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The Wilderness Society
JULY 12, 2004
6:30 PM
CONTACT:  The Wilderness Society
Craig Gehrke 208-343-8153 x11
-Mike Anderson 206-624-6430 x227
- Michael Francis 202-429-2662
Bush Administration Plans to Overturn Popular Roadless Protection for Forests

WASHINGTON - July 12 - Statement of William H. Meadows, President, The Wilderness Society

Today, the Bush Administration announced a plan that would overturn the Roadless Area Conservation Rule, the landmark conservation initiative enacted in 2001 to protect 58.5 million acres of National Forest roadless areas from additional road-building and logging.

Unfortunately, today’s announcement will all but eliminate protections for America’s last remaining unspoiled National Forests. And worse yet, this decision completely ignores the wishes of the 2.5 million Americans who have repeatedly supported these protections.

In the new scheme, governors will be forced to petition the federal government to protect the last remaining pristine forests in their states. This approach is in truth an outright repeal of the rule, replacing what Americans have supported for years with a meaningless and confusing petition process that tries to hide the fact that the Bush Administration is getting rid of the rule. Not only would this unwise proposal upend our long tradition of consistently applying the same laws and standards across the country, it could result in different rules for managing National Forests in every single state. Our National Forests belong to all Americans and their management should not be placed in the hands of state officials.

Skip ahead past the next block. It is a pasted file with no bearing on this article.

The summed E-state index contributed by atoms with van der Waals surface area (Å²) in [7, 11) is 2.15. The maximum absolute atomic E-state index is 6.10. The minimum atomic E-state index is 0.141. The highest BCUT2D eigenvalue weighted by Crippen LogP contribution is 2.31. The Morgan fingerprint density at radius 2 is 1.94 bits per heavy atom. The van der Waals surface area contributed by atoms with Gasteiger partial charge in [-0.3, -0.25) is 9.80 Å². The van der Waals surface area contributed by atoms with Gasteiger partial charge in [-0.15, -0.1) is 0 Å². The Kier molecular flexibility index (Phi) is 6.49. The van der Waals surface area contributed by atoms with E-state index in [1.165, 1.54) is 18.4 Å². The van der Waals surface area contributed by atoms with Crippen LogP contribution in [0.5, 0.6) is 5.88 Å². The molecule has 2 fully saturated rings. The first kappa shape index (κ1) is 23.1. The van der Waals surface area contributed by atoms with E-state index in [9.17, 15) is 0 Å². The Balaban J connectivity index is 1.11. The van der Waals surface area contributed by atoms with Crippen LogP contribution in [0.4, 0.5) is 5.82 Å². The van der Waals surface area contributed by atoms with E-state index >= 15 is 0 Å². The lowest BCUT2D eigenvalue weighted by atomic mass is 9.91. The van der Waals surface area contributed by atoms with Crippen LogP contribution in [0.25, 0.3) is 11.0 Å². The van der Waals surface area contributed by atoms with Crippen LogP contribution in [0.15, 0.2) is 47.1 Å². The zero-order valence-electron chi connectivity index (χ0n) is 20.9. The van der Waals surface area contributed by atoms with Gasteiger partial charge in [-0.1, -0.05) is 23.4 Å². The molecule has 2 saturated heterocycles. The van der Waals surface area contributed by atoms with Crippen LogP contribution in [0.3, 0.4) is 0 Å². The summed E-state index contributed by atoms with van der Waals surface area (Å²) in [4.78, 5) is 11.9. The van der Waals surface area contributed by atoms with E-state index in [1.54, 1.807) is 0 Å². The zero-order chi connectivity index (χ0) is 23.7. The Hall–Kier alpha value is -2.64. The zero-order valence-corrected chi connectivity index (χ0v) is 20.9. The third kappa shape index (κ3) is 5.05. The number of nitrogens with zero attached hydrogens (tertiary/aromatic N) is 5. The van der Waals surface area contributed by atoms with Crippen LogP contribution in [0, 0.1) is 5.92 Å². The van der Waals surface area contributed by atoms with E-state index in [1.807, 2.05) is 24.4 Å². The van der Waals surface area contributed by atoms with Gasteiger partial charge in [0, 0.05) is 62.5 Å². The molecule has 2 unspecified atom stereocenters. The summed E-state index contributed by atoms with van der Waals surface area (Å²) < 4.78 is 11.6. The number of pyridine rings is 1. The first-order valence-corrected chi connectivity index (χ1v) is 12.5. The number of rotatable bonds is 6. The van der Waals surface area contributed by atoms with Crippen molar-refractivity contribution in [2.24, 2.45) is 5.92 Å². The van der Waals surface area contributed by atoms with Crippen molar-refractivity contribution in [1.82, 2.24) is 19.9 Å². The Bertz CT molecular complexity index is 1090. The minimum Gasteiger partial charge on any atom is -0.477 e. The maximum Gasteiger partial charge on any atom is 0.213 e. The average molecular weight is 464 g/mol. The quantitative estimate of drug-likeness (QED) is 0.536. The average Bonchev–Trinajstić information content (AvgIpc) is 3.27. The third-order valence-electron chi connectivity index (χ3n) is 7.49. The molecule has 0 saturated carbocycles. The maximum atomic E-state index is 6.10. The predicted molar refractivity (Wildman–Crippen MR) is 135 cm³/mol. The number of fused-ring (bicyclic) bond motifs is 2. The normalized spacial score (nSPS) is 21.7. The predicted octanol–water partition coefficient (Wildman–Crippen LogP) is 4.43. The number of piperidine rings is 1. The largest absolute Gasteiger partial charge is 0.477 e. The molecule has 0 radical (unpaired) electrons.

Moreover, we will all foot the bill for this new proposal. Our national forests are already covered with 386,000 miles of roads -- enough to circle the earth 15 times -- and there’s a $10 billion backlog on their maintenance. Yet the Bush Administration is asking taxpayers to dig deeper into their wallets to build even more roads.

The communities whose economies depend on wisely managed National Forests will feel the pain. There is overwhelming evidence that the Roadless Rule makes the most sense for local economies across the country: According to the US Department of Commerce, Bureau of Labor Statistics, jobs in the extractive industries are a small portion of the total jobs in the Rocky Mountain Region, while recreation related employment is about 6 times as large for the region as a whole. And the USDA Forest Service estimated that in 1999, our National Forests provided four recreation- and conservation-based jobs for every job related to extraction.

In December 2003, one hundred economists sent the Bush Administration and 11 western governors a letter telling them that protecting and enhancing the quality of the region’s natural environment would strengthen the ability of western communities to generate more jobs and higher incomes. Clearly, dismantling the Roadless Area Conservation Rule and allowing increased logging in pristine roadless areas will have the opposite effect.

Backed by law and sound science, the Roadless Area Conservation Rule has enjoyed widespread support since its enactment in 2001. The rule garnered 10 times more public comments than any federal rule in history and has been favored by Members of Congress, major corporations, outdoor retailers, and hundreds of gun groups. They all see protecting a portion of our most unspoiled places as a commonsense way to support communities, honor the public will and create a legacy for our children; the government should too.


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